When Dresden was bombed in February 1945, the endgame of the war against Nazi Germany lay in sight. Likewise, even as the first atomic bomb was tested, in July 1945, Japan's defeat was clearly inevitable. The question was, how would this be achieved, and when? The same situation had applied in Europe early in 1945, after Hitler's Ardennes counter-attack. Pessimistic Allied intelligence estimates predicted Germany might hold out until the autumn, and advised against slackening the war effort. Thus the continuing fearful destruction visited on Dresden and other German cities. But the greatest block to the Allied advance in February 1945, at least in the West, was the Rhine. A considerable barrier, not crossed properly until late March, but never thought insuperable. An advance into the Japanese home islands, on the other hand, would require a series of vast, risky amphibious operations involving up to two million men.
Of the 70,000 or so American troops that landed in February 1945 on the island of Iwo Jima (administratively part of mainland Japan), almost ten percent were killed. The fiercely-defended island of Saipan fell in July, at the cost of 3,500 American dead and up to 30,000 Japanese. Enemy soldiers and civilians died in suicidal charges or committed mass suicide by jumping off Saipan's dizzying sea-cliffs.
Tallying the risk
An invasion of the Japanese homeland threatened unparalleled numbers of Allied dead and wounded - not to mention Japanese soldiers and civilians. Thus the justification for the use of atomic bombs against the undamaged city of Hiroshima on August 6 and then, three days later, Nagasaki. The attacks killed about 200,000 human beings, many of whom succumbed to horrible burns and radiation sickness. Historians are sharply divided in their judgement. Many view the atomic attacks as futile war crimes. For others, they saved many, many more Japanese and Allied lives that would have been lost in the course of the invasion, code-named "Downfall."
Every detail of the diplomatic shadowboxing in those final months -- as telegrams passed between the Japanese and the Allies through third parties -- is examined; every clue revealing how cliques within the Japanese military and the imperial court fought over whether to sue for peace, and when, is pored over and used as ammunition.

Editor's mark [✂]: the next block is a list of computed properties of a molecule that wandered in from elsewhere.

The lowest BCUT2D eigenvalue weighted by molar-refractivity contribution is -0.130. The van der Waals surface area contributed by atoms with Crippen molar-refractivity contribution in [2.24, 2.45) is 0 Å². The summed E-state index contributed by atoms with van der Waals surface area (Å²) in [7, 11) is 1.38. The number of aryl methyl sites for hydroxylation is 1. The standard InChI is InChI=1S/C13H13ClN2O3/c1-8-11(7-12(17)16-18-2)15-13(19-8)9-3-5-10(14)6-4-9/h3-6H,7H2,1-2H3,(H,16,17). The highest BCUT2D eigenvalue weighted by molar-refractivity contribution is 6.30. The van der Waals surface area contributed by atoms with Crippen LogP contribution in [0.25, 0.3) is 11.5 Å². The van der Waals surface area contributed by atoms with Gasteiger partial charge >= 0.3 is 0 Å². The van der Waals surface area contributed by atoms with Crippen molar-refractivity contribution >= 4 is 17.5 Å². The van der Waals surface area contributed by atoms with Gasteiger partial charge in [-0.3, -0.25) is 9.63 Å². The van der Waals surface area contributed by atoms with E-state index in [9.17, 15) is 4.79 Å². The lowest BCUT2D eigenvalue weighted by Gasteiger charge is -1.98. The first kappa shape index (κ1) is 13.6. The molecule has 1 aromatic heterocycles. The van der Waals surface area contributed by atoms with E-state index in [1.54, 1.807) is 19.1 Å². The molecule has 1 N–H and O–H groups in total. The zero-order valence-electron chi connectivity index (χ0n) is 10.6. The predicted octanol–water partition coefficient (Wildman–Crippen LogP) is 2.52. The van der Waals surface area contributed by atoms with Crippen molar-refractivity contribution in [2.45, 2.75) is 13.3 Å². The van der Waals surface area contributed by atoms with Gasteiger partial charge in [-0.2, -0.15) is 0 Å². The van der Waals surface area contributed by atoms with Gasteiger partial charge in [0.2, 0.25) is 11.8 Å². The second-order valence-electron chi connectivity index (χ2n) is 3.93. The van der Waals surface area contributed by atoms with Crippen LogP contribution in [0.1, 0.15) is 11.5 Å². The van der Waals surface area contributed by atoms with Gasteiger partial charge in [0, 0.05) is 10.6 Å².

The rapidity of events after Hiroshima and Nagasaki led many to conclude that these attacks caused the Japanese surrender and so obviated the need for invasion. But would ruthless conventional fire-bombing have brought Japan to its knees in any case? Was not the Allied naval blockade also strangling the Japanese war effort beyond recovery? Would not Stalin's planned declaration of war against Japan have proved decisive, even without the atomic bomb? When the Soviets actually attacked the Imperial army in Manchuria, 48 hours after Hiroshima but before Nagasaki, Japanese resistance proved far from fanatical. It collapsed within days.
"I am become Death"
About one month after the bomb was dropped, an allied correspondent examines the landscape of destruction at Hiroshima.
How could this not affect the post-war situation for all humanity? Which brings us to the final paradox. Japan and the western three-quarters of Germany soon became allies of the West against the Soviet Union. The anniversary of the American annihilation of Hiroshima and Nagasaki nevertheless continued to be commemorated, especially in Japan and Germany, by all shades of opinion. But even as they damned the use of nuclear weapons, both peoples took shelter behind the nuclear umbrella that America provided, its deterrent effect given force precisely by the unspeakable suffering of Hiroshima and Nagasaki.
To citizens of the Federal Republic, American nuclear might was perceived to inhibit the Soviets from pouring through the Fulda Gap and laying waste to the Wirtschaftswunder. For this reason, the horrors of what Germany's (and Japan's) cities had undergone in World War II at the hands of America and Britain (now trusted Allies and protectors) had to be downplayed. To pursue these grievances undermined the united front against communism. Better to subsume them in the generalized, almost abstract rituals that often characterized mourning for the victims of the atomic bombs.
And now? With the nuclear threat removed, and the political situation normalized, Germans have been freed to examine and criticize (often passionately) conventional bombing by the Allies in World War II. As the recent public debate has shown, the victims of Allied bombing feel able at last to confront terrible memories head-on.
This week, many Germans will continue to mark an ominous anniversary. But they no longer need to mourn their own dead through the surrogate of International Hiroshima Day.